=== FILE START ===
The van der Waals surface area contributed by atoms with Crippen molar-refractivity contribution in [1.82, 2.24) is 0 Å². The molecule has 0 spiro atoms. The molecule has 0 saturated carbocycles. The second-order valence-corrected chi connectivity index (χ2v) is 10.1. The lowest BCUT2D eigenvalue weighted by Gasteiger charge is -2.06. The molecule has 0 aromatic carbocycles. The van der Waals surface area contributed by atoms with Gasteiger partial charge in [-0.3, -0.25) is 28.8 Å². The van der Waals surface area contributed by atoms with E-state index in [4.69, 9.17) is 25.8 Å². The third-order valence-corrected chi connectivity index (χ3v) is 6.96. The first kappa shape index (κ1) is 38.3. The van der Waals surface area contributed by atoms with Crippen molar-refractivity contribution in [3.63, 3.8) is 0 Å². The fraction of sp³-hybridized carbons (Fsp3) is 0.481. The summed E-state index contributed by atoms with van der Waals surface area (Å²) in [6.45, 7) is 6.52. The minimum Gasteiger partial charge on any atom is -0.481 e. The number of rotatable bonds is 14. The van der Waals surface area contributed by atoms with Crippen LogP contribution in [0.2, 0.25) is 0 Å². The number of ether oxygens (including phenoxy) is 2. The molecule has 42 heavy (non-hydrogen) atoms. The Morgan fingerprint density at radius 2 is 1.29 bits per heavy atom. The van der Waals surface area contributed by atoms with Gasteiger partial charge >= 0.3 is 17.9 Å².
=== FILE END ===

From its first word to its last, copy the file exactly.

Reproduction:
The van der Waals surface area contributed by atoms with Crippen molar-refractivity contribution in [1.82, 2.24) is 0 Å². The molecule has 0 spiro atoms. The molecule has 0 saturated carbocycles. The second-order valence-corrected chi connectivity index (χ2v) is 10.1. The lowest BCUT2D eigenvalue weighted by Gasteiger charge is -2.06. The molecule has 0 aromatic carbocycles. The van der Waals surface area contributed by atoms with Gasteiger partial charge in [-0.3, -0.25) is 28.8 Å². The van der Waals surface area contributed by atoms with E-state index in [4.69, 9.17) is 25.8 Å². The third-order valence-corrected chi connectivity index (χ3v) is 6.96. The first kappa shape index (κ1) is 38.3. The van der Waals surface area contributed by atoms with Crippen molar-refractivity contribution in [3.63, 3.8) is 0 Å². The fraction of sp³-hybridized carbons (Fsp3) is 0.481. The summed E-state index contributed by atoms with van der Waals surface area (Å²) in [6.45, 7) is 6.52. The minimum Gasteiger partial charge on any atom is -0.481 e. The number of rotatable bonds is 14. The van der Waals surface area contributed by atoms with Crippen LogP contribution in [0.2, 0.25) is 0 Å². The number of ether oxygens (including phenoxy) is 2. The molecule has 42 heavy (non-hydrogen) atoms. The Morgan fingerprint density at radius 2 is 1.29 bits per heavy atom. The van der Waals surface area contributed by atoms with Gasteiger partial charge >= 0.3 is 17.9 Å².